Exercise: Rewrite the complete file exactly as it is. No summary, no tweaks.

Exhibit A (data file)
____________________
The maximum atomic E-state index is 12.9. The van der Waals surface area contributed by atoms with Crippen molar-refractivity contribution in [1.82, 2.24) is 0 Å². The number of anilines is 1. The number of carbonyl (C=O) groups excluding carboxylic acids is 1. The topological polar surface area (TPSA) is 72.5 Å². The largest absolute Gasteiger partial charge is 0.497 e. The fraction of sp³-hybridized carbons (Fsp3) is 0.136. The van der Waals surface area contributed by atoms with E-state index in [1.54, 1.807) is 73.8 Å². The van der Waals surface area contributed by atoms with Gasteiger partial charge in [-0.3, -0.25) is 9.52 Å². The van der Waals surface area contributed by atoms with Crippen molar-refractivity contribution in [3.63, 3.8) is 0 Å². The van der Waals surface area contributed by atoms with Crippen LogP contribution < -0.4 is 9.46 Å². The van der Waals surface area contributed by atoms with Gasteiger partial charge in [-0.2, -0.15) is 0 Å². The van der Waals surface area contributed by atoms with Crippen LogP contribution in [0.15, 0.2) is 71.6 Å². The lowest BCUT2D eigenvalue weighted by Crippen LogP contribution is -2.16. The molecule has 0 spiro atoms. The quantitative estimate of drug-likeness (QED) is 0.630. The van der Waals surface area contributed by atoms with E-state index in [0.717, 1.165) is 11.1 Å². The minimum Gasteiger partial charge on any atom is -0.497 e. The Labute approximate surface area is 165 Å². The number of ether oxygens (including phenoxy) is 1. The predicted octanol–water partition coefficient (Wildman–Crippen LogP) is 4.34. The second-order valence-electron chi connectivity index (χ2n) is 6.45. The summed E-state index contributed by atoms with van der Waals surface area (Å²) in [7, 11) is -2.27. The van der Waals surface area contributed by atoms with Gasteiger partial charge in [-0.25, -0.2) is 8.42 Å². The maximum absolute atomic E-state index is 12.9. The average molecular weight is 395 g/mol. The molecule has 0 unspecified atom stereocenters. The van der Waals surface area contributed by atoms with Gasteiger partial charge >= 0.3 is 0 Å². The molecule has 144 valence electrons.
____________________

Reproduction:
The maximum atomic E-state index is 12.9. The van der Waals surface area contributed by atoms with Crippen molar-refractivity contribution in [1.82, 2.24) is 0 Å². The number of anilines is 1. The number of carbonyl (C=O) groups excluding carboxylic acids is 1. The topological polar surface area (TPSA) is 72.5 Å². The largest absolute Gasteiger partial charge is 0.497 e. The fraction of sp³-hybridized carbons (Fsp3) is 0.136. The van der Waals surface area contributed by atoms with E-state index in [1.54, 1.807) is 73.8 Å². The van der Waals surface area contributed by atoms with Gasteiger partial charge in [-0.3, -0.25) is 9.52 Å². The van der Waals surface area contributed by atoms with Crippen molar-refractivity contribution in [3.63, 3.8) is 0 Å². The van der Waals surface area contributed by atoms with Crippen LogP contribution < -0.4 is 9.46 Å². The van der Waals surface area contributed by atoms with Gasteiger partial charge in [-0.2, -0.15) is 0 Å². The van der Waals surface area contributed by atoms with Crippen LogP contribution in [0.15, 0.2) is 71.6 Å². The lowest BCUT2D eigenvalue weighted by Crippen LogP contribution is -2.16. The molecule has 0 spiro atoms. The quantitative estimate of drug-likeness (QED) is 0.630. The van der Waals surface area contributed by atoms with E-state index in [0.717, 1.165) is 11.1 Å². The minimum Gasteiger partial charge on any atom is -0.497 e. The Labute approximate surface area is 165 Å². The number of ether oxygens (including phenoxy) is 1. The predicted octanol–water partition coefficient (Wildman–Crippen LogP) is 4.34. The second-order valence-electron chi connectivity index (χ2n) is 6.45. The summed E-state index contributed by atoms with van der Waals surface area (Å²) in [7, 11) is -2.27. The van der Waals surface area contributed by atoms with Gasteiger partial charge in [-0.25, -0.2) is 8.42 Å². The maximum absolute atomic E-state index is 12.9. The average molecular weight is 395 g/mol. The molecule has 0 unspecified atom stereocenters. The van der Waals surface area contributed by atoms with Gasteiger partial charge >= 0.3 is 0 Å². The molecule has 144 valence electrons.